Originally, Zynga’s games platform featured an extremely deep integration with the Facebook platform that appeared to be born of the developer’s privileged relationship with Facebook. Zynga.com previously supported Facebook ads and Facebook payments in a deal unlike anything any other developer had enjoyed. As of March 2013, however, Zynga is relegated to using the standard terms of service that every other developer agrees to when integrating Facebook with their own sites.
With the new agreement, Zynga is losing some (but not all) of its exclusivity with Facebook. As the developer struggles with falling stock prices and decreasing returns on investment in blockbuster social games, losing some protection from Facebook might cause stock to dip even lower. Zynga closed today at $2.62 and is now at $2.35 in after-hours trading. Facebook is also slightly down in after-hours, but still trading higher than the company has been since July.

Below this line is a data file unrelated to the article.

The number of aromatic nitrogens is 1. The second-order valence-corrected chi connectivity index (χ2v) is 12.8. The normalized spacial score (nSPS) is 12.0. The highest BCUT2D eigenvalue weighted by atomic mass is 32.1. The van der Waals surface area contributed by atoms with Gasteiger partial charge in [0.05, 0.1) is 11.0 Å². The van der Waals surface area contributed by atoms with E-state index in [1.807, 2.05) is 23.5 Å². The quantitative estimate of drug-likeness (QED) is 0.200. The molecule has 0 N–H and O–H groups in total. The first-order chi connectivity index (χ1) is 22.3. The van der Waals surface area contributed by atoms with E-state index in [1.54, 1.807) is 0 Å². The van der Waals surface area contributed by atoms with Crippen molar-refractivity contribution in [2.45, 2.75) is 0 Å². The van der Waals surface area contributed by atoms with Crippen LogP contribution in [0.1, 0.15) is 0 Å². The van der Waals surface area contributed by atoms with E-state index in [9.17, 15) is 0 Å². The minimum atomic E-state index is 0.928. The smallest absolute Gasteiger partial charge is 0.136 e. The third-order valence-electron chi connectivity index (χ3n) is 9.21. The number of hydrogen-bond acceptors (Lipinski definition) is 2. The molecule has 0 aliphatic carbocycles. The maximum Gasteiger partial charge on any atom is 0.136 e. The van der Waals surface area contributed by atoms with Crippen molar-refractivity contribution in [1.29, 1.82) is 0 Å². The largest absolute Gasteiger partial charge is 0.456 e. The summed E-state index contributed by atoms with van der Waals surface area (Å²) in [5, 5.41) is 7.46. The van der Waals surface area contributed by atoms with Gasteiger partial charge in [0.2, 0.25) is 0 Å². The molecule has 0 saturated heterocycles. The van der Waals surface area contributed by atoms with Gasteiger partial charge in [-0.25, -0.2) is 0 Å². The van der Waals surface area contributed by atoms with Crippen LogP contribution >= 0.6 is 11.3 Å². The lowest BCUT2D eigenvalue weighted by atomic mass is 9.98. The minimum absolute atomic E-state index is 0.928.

Effective on March 31, 2013, Facebook will no longer guarantee Zynga certain web or mobile growth targets in exchange for continuing to invest in games on the platform. Facebook also will no longer be prohibited from developing its own games, however, it’s unlikely that the social network would get into the game development business any time in the near future. The company has generally taken the position of being a platform rather than producing its own content.
“We’re not in the business of building games and we have no plans to do so,” a Facebook spokesperson said. “We’re focused on being the platform where games and apps are built.”
Continue reading on our sister site, Inside Social Games.